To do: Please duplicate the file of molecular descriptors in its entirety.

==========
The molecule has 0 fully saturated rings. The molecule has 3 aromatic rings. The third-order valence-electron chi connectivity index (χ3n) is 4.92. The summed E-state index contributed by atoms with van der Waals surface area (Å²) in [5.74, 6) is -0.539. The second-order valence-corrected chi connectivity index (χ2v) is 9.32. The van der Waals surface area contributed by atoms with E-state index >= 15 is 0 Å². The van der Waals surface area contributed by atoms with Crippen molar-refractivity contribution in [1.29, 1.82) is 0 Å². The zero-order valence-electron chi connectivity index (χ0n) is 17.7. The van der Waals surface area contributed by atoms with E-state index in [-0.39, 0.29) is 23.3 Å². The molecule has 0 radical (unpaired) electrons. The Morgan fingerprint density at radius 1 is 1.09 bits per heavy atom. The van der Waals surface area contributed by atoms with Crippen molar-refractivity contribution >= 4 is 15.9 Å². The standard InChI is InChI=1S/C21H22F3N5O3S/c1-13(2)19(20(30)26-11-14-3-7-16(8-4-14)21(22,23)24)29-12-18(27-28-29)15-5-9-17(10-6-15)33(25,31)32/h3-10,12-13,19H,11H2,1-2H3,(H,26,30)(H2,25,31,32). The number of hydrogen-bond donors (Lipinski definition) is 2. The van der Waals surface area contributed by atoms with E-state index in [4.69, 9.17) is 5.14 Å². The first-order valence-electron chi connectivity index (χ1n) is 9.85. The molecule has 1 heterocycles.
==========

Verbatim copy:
The molecule has 0 fully saturated rings. The molecule has 3 aromatic rings. The third-order valence-electron chi connectivity index (χ3n) is 4.92. The summed E-state index contributed by atoms with van der Waals surface area (Å²) in [5.74, 6) is -0.539. The second-order valence-corrected chi connectivity index (χ2v) is 9.32. The van der Waals surface area contributed by atoms with E-state index >= 15 is 0 Å². The van der Waals surface area contributed by atoms with Crippen molar-refractivity contribution in [1.29, 1.82) is 0 Å². The zero-order valence-electron chi connectivity index (χ0n) is 17.7. The van der Waals surface area contributed by atoms with E-state index in [-0.39, 0.29) is 23.3 Å². The molecule has 0 radical (unpaired) electrons. The Morgan fingerprint density at radius 1 is 1.09 bits per heavy atom. The van der Waals surface area contributed by atoms with Crippen molar-refractivity contribution >= 4 is 15.9 Å². The standard InChI is InChI=1S/C21H22F3N5O3S/c1-13(2)19(20(30)26-11-14-3-7-16(8-4-14)21(22,23)24)29-12-18(27-28-29)15-5-9-17(10-6-15)33(25,31)32/h3-10,12-13,19H,11H2,1-2H3,(H,26,30)(H2,25,31,32). The number of hydrogen-bond donors (Lipinski definition) is 2. The van der Waals surface area contributed by atoms with E-state index in [4.69, 9.17) is 5.14 Å². The first-order valence-electron chi connectivity index (χ1n) is 9.85. The molecule has 1 heterocycles.